Inconvenience some Christians I know, and all hell breaks loose. Seriously – divert a flight carrying some Christians I know for a good reason, and be ready to hear about it. Or get stuck in traffic with some Christians I know, and you’ll think traffic headaches are the end of the world. And if it’s a real hardship? A real slight? A real injustice? Oh, look out. Some Christians I know are very knowledgeable about their rights. Some Christians I know are very aware of what they’re entitled to, and will make sure you’re aware, too, if you dare deprive them of it. Any of it.

Please understand; I’m a great fan of individual rights. But some of us seem to think that it was Jesus who guaranteed Americans the right to “life, liberty, and the pursuit of happiness.” But it wasn’t Jesus who said that. Jesus said things like, “Don’t be surprised if the world hates you,” and “take up your cross and follow me.” Peter said that we should respond to persecution with a gentle and respectful testimony to the hope that we have in Christ. That’s real persecution, mind you – not jokes by our co-workers or an ordinance from the town council that says we can’t put a nativity scene in the square or a vote on gay marriage that doesn’t go the way we’d prefer.

Jesus was unjustly sent to the cross, yet he didn’t stand up for his own rights. He didn’t threaten legal action or plot elaborate revenge against his tormentors. “As a sheep before her shearers is silent,” the prophet said, “so he did not open his mouth.” If we’re going to follow him, where do we get the idea that it’s OK for us to bear our crosses complaining, arguing, and demanding our rights the whole way?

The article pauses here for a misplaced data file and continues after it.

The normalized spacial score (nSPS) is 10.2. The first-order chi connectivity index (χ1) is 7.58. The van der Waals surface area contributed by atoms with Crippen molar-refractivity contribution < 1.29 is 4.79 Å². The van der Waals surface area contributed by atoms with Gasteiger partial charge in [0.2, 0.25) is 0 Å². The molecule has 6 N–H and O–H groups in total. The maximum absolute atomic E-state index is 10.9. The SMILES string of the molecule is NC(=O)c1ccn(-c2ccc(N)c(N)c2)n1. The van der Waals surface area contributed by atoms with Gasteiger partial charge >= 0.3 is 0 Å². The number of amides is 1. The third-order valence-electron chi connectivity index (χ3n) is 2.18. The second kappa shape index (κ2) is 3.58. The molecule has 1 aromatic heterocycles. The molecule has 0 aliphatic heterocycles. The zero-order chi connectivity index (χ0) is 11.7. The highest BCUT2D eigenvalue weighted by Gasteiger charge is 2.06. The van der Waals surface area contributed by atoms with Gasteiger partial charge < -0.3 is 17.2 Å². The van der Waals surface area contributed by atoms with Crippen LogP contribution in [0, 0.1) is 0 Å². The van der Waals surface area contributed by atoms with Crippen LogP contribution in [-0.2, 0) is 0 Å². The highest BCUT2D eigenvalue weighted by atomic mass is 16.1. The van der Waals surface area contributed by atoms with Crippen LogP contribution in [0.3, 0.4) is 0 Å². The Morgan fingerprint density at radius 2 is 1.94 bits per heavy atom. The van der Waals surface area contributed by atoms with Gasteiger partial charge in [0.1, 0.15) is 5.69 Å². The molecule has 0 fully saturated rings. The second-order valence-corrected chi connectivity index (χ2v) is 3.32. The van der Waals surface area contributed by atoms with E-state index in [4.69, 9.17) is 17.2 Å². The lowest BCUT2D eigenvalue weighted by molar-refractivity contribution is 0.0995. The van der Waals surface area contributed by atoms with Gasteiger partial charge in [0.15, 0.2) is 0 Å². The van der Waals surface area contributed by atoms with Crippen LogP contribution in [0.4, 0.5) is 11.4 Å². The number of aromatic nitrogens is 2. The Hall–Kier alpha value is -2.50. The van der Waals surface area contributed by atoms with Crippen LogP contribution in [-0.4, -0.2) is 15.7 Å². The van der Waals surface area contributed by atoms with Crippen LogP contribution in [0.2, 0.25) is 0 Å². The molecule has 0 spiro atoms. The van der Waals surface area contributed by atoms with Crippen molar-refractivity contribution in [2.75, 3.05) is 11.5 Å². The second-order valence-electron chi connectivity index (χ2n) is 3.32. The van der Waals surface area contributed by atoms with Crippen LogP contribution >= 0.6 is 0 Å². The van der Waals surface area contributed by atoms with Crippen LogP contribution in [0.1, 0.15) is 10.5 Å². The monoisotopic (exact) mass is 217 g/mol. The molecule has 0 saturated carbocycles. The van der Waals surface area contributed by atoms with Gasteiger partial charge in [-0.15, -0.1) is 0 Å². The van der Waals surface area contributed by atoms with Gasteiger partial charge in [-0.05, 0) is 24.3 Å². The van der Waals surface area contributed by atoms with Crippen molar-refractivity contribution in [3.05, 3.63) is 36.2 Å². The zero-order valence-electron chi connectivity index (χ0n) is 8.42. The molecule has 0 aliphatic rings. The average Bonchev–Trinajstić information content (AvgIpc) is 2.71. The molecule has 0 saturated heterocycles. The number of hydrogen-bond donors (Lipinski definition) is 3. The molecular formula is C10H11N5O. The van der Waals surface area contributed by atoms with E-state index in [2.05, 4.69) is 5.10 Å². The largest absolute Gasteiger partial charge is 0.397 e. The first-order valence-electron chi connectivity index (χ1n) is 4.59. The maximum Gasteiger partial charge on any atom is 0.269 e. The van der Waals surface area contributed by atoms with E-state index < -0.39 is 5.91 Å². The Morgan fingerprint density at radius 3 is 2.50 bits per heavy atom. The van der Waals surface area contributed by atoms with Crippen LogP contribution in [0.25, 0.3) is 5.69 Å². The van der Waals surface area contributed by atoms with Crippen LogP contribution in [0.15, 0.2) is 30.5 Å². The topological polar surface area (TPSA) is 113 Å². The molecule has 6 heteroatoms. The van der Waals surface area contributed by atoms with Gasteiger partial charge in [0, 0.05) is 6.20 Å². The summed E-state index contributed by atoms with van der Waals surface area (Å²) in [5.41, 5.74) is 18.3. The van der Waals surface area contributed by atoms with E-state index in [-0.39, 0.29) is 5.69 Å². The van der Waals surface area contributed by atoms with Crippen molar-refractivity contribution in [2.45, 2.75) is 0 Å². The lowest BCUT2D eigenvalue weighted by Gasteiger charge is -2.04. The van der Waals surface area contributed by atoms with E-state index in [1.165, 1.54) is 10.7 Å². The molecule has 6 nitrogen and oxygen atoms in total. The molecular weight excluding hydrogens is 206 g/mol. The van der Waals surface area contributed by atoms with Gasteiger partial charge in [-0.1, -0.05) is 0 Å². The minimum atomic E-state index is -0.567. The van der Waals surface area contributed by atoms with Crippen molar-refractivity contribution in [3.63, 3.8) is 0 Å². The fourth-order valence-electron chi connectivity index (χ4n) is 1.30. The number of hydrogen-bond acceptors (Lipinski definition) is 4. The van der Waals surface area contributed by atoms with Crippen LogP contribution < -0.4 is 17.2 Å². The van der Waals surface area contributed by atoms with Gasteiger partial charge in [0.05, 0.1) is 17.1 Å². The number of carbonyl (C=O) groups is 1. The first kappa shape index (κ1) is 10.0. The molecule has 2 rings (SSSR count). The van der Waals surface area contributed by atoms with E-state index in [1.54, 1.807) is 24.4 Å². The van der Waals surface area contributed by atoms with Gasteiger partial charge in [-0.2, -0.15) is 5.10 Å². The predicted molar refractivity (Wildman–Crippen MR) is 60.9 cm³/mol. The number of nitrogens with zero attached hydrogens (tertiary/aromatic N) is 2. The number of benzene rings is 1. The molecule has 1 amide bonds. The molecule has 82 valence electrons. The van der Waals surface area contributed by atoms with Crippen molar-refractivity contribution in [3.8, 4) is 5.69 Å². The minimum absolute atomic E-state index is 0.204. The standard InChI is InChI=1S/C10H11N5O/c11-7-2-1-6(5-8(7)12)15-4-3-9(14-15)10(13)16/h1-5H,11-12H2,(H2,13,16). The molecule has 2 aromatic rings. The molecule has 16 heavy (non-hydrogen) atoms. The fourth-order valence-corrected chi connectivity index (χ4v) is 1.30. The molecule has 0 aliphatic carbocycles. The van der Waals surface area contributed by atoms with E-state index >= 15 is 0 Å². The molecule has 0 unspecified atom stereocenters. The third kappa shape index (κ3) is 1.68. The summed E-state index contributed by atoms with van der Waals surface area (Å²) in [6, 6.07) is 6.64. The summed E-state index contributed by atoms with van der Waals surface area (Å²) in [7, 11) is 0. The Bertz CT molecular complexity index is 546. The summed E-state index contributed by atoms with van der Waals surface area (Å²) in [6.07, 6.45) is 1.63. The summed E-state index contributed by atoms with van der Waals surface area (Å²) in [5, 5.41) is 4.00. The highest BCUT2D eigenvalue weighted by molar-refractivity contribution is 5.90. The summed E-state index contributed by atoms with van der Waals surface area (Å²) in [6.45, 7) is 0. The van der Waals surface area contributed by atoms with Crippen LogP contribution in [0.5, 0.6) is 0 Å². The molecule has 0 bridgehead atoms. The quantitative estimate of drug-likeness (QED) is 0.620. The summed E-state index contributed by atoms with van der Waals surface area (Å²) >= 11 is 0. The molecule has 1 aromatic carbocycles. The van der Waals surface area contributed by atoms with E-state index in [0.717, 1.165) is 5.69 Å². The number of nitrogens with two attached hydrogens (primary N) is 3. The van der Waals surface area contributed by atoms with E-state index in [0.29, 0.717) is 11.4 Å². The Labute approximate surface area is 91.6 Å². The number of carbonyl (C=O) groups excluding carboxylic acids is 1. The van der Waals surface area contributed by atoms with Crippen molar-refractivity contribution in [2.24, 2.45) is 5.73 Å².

It’s not enough, in the end, that we be willing to suffer for him. We’re called to suffer like him, as well. There is no greater testimony to the power of God, the love of Jesus, and the presence of the Spirit in a person’s life than graceful suffering. When we take the difficulties of life and the misunderstandings of others on our shoulders with love, kindness, generosity, and forgiveness, the world must take notice. They can’t dismiss us as cranks, or claim that our boorish behavior brought that suffering on us. It may even be, Peter says, that the very people who abuse us, insult us, and misunderstand us may be brought to shame when they see us take what they give us with courage, grace, and even joy. It may be, like the centurion at the cross who saw how Jesus died, that they might even say, “Surely this person is a child of God.”

Let’s be more thoughtful and more prayerful about how we handle difficulty, inconvenience, and injustice. May we put aside anger, suspicion, cynicism, and bitterness. May we not fear what the world fears, but “rejoice that [we] participate in the sufferings of Christ.” May we speak boldly, but more about Jesus and not so much about our own rights. May we give more thought and prayer to our words and actions when we’re under duress. And may the world speak highly of our Lord because we wear his name.

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Unless otherwise indicated, all Scripture quotations are taken from The Holy Bible, Today’s New International Version TNIV (r), Copyright (c) 2005 by International Bible Society. All rights reserved.

1 comment:

  1. Would that our faith be so notable. I'm afraid that many of the people I know who call themselves Christians do not appear to be strangers in a strange land, but most comfortable citizens of this world.